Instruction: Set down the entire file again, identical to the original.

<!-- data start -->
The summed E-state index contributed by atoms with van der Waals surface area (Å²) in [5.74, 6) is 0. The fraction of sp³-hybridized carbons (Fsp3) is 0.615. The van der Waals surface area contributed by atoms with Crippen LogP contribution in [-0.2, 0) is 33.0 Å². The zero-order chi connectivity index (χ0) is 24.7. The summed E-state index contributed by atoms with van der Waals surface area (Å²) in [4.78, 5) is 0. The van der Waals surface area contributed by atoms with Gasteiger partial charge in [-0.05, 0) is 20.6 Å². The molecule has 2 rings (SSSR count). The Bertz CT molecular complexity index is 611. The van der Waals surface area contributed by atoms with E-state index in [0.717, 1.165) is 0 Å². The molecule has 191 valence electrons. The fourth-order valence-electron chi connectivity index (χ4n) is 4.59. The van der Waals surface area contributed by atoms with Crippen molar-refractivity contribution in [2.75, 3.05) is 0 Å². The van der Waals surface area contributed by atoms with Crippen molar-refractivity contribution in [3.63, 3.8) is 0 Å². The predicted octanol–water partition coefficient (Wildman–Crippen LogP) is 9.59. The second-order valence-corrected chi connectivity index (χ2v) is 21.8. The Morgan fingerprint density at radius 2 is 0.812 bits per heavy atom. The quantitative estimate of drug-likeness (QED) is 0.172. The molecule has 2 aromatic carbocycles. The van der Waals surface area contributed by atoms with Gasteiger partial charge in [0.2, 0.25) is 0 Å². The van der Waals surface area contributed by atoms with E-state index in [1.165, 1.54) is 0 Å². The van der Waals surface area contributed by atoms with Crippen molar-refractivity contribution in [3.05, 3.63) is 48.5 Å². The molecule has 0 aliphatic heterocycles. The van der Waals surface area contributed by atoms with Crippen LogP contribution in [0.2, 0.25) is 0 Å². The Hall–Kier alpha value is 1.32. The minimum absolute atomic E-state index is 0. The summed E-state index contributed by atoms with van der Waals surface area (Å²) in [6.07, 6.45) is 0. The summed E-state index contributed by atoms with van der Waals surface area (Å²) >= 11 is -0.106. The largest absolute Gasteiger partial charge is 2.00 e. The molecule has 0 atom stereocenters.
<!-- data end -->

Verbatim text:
The summed E-state index contributed by atoms with van der Waals surface area (Å²) in [5.74, 6) is 0. The fraction of sp³-hybridized carbons (Fsp3) is 0.615. The van der Waals surface area contributed by atoms with Crippen LogP contribution in [-0.2, 0) is 33.0 Å². The zero-order chi connectivity index (χ0) is 24.7. The summed E-state index contributed by atoms with van der Waals surface area (Å²) in [4.78, 5) is 0. The van der Waals surface area contributed by atoms with Gasteiger partial charge in [-0.05, 0) is 20.6 Å². The molecule has 2 rings (SSSR count). The Bertz CT molecular complexity index is 611. The van der Waals surface area contributed by atoms with E-state index in [0.717, 1.165) is 0 Å². The molecule has 191 valence electrons. The fourth-order valence-electron chi connectivity index (χ4n) is 4.59. The van der Waals surface area contributed by atoms with Crippen molar-refractivity contribution in [2.75, 3.05) is 0 Å². The van der Waals surface area contributed by atoms with Crippen molar-refractivity contribution in [3.63, 3.8) is 0 Å². The predicted octanol–water partition coefficient (Wildman–Crippen LogP) is 9.59. The second-order valence-corrected chi connectivity index (χ2v) is 21.8. The Morgan fingerprint density at radius 2 is 0.812 bits per heavy atom. The quantitative estimate of drug-likeness (QED) is 0.172. The molecule has 2 aromatic carbocycles. The van der Waals surface area contributed by atoms with Gasteiger partial charge in [0.2, 0.25) is 0 Å². The van der Waals surface area contributed by atoms with E-state index in [1.165, 1.54) is 0 Å². The van der Waals surface area contributed by atoms with Crippen molar-refractivity contribution in [3.05, 3.63) is 48.5 Å². The molecule has 0 aliphatic heterocycles. The van der Waals surface area contributed by atoms with Crippen LogP contribution in [0.2, 0.25) is 0 Å². The Hall–Kier alpha value is 1.32. The minimum absolute atomic E-state index is 0. The summed E-state index contributed by atoms with van der Waals surface area (Å²) in [6.07, 6.45) is 0. The summed E-state index contributed by atoms with van der Waals surface area (Å²) >= 11 is -0.106. The largest absolute Gasteiger partial charge is 2.00 e. The molecule has 0 atom stereocenters.